Tactile Maps for the Blind

TMAP 2.0

Empowering The Blind Community to Discover Their Neighborhoods
For those with low or no sight, access to information about the streets and paths around homes or offices is exceptionally useful. Taking steps into a new area requires a high degree of confidence, and is often daunting. One of the primary methodologies to mitigate users’ uncertainty in new areas are braille maps, printed on paper.

Reading the TMAP
Braille Embosser at Lighthouse

Partnering to Improve TMAPs

When LightHouse For the Blind and Visually Impaired of San Francisco approached our team at Raizlabs to work on the second generation of the TMAP (Tactile Map Automated Production), we knew we had to make the maps legible, useful, and easy to generate. While partnering with the inventor of the TMAP, Dr. Joshua A. Miele, I worked with our development team to create a web tool for map generation that would be used by the sighted and blind staff at LightHouse. We also improved TMAP legibility, clearly and distinctly labeled streets that touched the bounding box of the map, and ultimately reduced the time required to generate maps by the internal team at LightHouse.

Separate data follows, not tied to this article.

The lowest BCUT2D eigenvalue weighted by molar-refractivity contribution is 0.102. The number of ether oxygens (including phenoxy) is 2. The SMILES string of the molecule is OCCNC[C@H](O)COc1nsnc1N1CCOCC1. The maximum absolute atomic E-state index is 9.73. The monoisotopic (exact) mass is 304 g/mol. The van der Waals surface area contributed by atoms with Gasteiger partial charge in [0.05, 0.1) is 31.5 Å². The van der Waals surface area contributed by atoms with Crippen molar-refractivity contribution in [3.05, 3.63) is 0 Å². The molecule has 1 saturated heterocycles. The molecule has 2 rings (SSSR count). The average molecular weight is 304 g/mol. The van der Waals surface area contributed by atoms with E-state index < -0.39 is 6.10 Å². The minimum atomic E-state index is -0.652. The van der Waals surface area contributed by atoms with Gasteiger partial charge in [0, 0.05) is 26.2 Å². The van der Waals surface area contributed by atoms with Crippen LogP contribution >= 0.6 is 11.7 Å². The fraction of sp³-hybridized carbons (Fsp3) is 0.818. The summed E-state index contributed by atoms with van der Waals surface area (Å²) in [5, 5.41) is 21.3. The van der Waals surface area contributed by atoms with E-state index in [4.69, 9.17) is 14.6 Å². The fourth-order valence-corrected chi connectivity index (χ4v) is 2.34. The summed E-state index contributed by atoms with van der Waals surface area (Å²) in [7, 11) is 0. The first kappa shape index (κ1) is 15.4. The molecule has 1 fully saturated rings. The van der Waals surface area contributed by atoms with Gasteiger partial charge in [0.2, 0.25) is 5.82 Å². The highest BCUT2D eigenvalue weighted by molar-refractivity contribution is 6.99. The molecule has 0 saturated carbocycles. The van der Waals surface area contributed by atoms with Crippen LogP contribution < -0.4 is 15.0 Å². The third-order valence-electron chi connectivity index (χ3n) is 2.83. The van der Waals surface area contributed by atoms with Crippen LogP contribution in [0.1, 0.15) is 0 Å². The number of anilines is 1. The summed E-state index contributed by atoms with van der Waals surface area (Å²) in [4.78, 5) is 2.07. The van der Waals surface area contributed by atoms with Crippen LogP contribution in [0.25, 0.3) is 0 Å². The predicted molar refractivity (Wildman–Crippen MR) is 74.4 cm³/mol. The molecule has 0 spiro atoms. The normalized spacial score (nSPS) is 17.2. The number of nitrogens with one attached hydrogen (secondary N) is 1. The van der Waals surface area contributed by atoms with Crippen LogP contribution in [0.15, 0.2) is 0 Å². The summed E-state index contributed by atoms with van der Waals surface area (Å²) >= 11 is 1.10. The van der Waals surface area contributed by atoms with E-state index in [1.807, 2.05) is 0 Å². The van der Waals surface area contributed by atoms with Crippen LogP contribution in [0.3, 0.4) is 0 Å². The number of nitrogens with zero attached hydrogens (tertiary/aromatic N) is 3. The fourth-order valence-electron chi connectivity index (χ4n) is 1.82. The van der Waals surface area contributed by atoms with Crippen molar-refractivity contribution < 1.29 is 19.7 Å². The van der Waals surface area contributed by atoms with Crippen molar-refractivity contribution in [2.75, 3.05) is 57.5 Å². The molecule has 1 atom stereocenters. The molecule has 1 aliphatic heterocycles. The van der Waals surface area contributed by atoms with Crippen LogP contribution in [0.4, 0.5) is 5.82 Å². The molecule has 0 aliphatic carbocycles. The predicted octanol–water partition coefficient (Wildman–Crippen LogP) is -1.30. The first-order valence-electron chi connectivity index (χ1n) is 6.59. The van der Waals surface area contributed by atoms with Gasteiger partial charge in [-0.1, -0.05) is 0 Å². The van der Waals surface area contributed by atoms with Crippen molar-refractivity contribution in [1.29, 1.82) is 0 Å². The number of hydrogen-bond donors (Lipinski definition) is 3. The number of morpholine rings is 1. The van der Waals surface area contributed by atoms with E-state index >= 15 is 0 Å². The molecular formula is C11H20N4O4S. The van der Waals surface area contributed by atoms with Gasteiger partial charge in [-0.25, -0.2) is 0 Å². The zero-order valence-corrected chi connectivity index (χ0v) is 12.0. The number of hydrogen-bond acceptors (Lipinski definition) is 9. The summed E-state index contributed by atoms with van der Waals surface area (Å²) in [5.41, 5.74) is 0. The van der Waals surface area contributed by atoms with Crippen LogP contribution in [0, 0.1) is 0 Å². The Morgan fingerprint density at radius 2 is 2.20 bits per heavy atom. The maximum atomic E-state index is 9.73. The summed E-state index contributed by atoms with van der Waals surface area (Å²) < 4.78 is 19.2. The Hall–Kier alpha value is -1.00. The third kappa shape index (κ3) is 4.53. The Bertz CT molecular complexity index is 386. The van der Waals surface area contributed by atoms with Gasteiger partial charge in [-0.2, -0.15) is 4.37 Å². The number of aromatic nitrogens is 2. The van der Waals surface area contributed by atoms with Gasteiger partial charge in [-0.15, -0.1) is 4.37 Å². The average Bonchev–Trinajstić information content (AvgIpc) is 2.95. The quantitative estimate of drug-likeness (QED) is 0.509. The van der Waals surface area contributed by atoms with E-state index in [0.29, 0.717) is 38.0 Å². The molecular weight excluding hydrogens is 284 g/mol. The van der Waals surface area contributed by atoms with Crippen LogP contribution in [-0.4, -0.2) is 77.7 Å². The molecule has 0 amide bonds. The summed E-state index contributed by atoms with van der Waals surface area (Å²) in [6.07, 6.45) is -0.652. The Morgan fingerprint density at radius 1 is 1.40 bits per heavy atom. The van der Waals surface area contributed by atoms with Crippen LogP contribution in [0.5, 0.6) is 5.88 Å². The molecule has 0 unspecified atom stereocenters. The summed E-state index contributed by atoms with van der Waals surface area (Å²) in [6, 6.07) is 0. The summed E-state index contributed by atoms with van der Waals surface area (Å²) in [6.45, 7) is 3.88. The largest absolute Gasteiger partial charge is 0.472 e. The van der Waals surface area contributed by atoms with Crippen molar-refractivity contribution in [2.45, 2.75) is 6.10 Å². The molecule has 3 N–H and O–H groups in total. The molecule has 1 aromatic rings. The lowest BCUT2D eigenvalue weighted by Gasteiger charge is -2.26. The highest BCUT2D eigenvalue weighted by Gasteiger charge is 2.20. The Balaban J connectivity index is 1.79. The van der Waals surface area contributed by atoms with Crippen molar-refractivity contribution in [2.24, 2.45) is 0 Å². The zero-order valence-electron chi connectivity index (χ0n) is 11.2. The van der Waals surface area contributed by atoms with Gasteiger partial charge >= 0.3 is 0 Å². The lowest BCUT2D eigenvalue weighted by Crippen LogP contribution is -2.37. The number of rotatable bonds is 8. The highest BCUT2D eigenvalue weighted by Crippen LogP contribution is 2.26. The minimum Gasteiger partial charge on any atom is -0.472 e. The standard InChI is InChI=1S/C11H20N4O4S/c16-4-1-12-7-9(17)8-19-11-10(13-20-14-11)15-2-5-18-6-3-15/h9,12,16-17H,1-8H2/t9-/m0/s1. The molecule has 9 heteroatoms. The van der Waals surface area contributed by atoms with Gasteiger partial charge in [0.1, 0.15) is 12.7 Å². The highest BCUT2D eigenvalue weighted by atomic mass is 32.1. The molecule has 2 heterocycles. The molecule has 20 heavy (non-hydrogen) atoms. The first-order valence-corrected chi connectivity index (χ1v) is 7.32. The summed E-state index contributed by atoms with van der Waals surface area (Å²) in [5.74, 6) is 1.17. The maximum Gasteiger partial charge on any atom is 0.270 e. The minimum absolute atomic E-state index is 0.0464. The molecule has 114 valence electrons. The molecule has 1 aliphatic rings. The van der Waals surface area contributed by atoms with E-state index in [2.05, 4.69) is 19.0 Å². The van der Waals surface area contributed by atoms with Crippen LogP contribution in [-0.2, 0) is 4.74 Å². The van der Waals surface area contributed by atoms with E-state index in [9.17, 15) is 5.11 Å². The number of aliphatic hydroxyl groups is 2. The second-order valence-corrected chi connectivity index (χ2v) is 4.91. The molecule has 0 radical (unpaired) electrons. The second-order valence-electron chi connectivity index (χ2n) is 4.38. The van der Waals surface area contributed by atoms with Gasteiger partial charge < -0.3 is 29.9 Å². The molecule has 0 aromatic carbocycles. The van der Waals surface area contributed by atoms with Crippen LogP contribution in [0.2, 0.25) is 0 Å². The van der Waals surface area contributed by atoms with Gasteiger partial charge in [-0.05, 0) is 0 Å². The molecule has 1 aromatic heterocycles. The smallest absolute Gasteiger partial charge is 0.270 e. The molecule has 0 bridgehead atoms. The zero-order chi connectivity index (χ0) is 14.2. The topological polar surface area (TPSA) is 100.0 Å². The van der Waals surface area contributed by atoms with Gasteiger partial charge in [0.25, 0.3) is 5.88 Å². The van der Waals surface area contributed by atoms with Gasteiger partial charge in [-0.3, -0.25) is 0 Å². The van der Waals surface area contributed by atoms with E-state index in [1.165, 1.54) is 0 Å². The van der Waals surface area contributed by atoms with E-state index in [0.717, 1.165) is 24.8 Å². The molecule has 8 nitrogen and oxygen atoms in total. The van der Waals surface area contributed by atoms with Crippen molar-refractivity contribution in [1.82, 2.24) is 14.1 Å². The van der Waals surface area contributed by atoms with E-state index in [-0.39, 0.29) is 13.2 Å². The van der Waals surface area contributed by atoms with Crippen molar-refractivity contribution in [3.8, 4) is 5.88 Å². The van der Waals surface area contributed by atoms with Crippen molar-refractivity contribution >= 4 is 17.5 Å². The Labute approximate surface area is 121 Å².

Dr. Joshua A. Miele and Vanessa Garber at the TMAP 2.0 launch celebration. 

Dr. Joshua A. Miele and Vanessa Garber at the TMAP 2.0 launch celebration. 

Making the Maps

Maps are now easily made by indicating a point of interest, selecting paper size, and printing from braille embossers. With all of the tweaks and alterations both to the TMAPs and to the website that generates them, we reduced the total time to make and ship a map from 45 minutes to 10 minutes. Now the team at LightHouse can spend more of their time focused on the people who need the maps, and less time on making them.

TMAP 2.0 is currently considered a Beta project. If you are interested in learning more, please reach out to Greg Kehret at gkehret@lighthouse-sf.org.